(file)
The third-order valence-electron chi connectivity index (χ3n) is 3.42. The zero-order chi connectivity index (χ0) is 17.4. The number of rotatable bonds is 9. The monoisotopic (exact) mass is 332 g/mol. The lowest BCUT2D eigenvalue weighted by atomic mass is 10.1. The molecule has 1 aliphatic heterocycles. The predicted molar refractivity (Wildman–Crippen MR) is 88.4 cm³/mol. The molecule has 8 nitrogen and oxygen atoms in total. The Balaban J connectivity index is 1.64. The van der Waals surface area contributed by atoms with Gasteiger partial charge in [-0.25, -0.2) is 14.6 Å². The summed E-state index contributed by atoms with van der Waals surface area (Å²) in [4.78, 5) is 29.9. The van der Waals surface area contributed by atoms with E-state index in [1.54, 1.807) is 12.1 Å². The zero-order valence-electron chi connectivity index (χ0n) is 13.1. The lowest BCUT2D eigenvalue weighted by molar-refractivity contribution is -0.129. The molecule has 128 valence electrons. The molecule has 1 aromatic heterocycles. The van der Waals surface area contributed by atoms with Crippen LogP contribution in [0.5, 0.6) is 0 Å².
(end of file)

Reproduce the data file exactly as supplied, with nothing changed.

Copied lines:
The third-order valence-electron chi connectivity index (χ3n) is 3.42. The zero-order chi connectivity index (χ0) is 17.4. The number of rotatable bonds is 9. The monoisotopic (exact) mass is 332 g/mol. The lowest BCUT2D eigenvalue weighted by atomic mass is 10.1. The molecule has 1 aliphatic heterocycles. The predicted molar refractivity (Wildman–Crippen MR) is 88.4 cm³/mol. The molecule has 8 nitrogen and oxygen atoms in total. The Balaban J connectivity index is 1.64. The van der Waals surface area contributed by atoms with Gasteiger partial charge in [-0.25, -0.2) is 14.6 Å². The summed E-state index contributed by atoms with van der Waals surface area (Å²) in [4.78, 5) is 29.9. The van der Waals surface area contributed by atoms with E-state index in [1.54, 1.807) is 12.1 Å². The zero-order valence-electron chi connectivity index (χ0n) is 13.1. The lowest BCUT2D eigenvalue weighted by molar-refractivity contribution is -0.129. The molecule has 128 valence electrons. The molecule has 1 aromatic heterocycles. The van der Waals surface area contributed by atoms with Crippen LogP contribution in [0.5, 0.6) is 0 Å².